This article is written for those who want to get better at using price to earnings ratios (P/E ratios). We'll apply a basic P/E ratio analysis to Heritage Commerce Corp's (NASDAQ:HTBK), to help you decide if the stock is worth further research. What is Heritage Commerce's P/E ratio? Well, based on the last twelve months it is 10.54. That is equivalent to an earnings yield of about 9.5%.
How Do I Calculate A Price To Earnings Ratio?
The formula for P/E is:
Price to Earnings Ratio = Share Price ÷ Earnings per Share (EPS)
Or for Heritage Commerce:
P/E of 10.54 = $12.03 ÷ $1.14 (Based on the year to June 2019.)
Is A High P/E Ratio Good?
A higher P/E ratio means that buyers have to pay a higher price for each $1 the company has earned over the last year. That is not a good or a bad thing per se, but a high P/E does imply buyers are optimistic about the future.
Does Heritage Commerce Have A Relatively High Or Low P/E For Its Industry?
The P/E ratio indicates whether the market has higher or lower expectations of a company. We can see in the image below that the average P/E (12.5) for companies in the banks industry is higher than Heritage Commerce's P/E.
This suggests that market participants think Heritage Commerce will underperform other companies in its industry. Since the market seems unimpressed with Heritage Commerce, it's quite possible it could surprise on the upside. You should delve deeper. I like to check if company insiders have been buying or selling.
How Growth Rates Impact P/E Ratios
Generally speaking the rate of earnings growth has a profound impact on a company's P/E multiple. Earnings growth means that in the future the 'E' will be higher. Therefore, even if you pay a high multiple of earnings now, that multiple will become lower in the future. And as that P/E ratio drops, the company will look cheap, unless its share price increases.
Heritage Commerce's 128% EPS improvement over the last year was like bamboo growth after rain; rapid and impressive. The cherry on top is that the five year growth rate was an impressive 23% per year. So I'd be surprised if the P/E ratio was not above average.
Remember: P/E Ratios Don't Consider The Balance Sheet
Don't forget that the P/E ratio considers market capitalization. Thus, the metric does not reflect cash or debt held by the company. The exact same company would hypothetically deserve a higher P/E ratio if it had a strong balance sheet, than if it had a weak one with lots of debt, because a cashed up company can spend on growth.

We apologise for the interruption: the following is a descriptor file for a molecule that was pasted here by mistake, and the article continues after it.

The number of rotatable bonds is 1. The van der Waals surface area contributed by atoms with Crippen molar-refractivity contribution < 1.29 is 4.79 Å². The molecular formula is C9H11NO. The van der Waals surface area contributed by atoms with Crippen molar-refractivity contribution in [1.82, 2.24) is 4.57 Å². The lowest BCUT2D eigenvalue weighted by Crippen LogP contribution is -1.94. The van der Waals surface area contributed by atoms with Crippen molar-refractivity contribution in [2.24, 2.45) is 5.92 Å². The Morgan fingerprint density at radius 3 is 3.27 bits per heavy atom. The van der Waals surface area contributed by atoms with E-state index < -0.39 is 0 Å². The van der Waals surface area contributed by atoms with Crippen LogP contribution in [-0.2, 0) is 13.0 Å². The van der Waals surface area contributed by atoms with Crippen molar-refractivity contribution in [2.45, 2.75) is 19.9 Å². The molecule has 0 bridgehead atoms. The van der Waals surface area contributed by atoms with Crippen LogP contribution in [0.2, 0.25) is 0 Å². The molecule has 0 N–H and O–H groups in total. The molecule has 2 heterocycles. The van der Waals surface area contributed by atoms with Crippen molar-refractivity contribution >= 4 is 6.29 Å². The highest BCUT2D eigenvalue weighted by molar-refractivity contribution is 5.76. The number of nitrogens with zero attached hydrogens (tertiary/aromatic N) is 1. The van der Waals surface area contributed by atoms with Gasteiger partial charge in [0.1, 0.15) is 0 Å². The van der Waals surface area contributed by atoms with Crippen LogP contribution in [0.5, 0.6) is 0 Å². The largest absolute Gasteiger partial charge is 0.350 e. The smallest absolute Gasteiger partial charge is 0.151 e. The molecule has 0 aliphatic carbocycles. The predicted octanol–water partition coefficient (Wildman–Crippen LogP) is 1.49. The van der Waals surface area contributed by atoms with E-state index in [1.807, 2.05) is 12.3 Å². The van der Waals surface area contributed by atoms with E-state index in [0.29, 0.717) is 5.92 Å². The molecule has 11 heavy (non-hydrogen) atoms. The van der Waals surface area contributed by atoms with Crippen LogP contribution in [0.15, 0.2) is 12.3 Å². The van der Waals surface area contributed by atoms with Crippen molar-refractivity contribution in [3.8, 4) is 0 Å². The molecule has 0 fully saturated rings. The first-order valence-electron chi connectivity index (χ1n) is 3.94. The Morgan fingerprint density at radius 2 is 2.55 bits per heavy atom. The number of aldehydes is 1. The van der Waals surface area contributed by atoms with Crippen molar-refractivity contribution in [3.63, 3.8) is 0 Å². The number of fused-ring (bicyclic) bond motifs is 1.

Such spending might be good or bad, overall, but the key point here is that you need to look at debt to understand the P/E ratio in context.
Heritage Commerce's Balance Sheet
Net debt totals just 0.6% of Heritage Commerce's market cap. It would probably trade on a higher P/E ratio if it had a lot of cash, but I doubt it is having a big impact.
The Bottom Line On Heritage Commerce's P/E Ratio
Heritage Commerce trades on a P/E ratio of 10.5, which is below the US market average of 17.7. The company hasn't stretched its balance sheet, and earnings growth was good last year. If it continues to grow, then the current low P/E may prove to be unjustified. Because analysts are predicting more growth in the future, one might have expected to see a higher P/E ratio. You can taker closer look at the fundamentals, here.
Investors should be looking to buy stocks that the market is wrong about. If the reality for a company is not as bad as the P/E ratio indicates, then the share price should increase as the market realizes this. So this free visual report on analyst forecasts could hold the key to an excellent investment decision.
You might be able to find a better buy than Heritage Commerce. If you want a selection of possible winners, check out this free list of interesting companies that trade on a P/E below 20 (but have proven they can grow earnings).
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If you spot an error that warrants correction, please contact the editor at firstname.lastname@example.org. This article by Simply Wall St is general in nature. It does not constitute a recommendation to buy or sell any stock, and does not take account of your objectives, or your financial situation. Simply Wall St has no position in the stocks mentioned. Thank you for reading.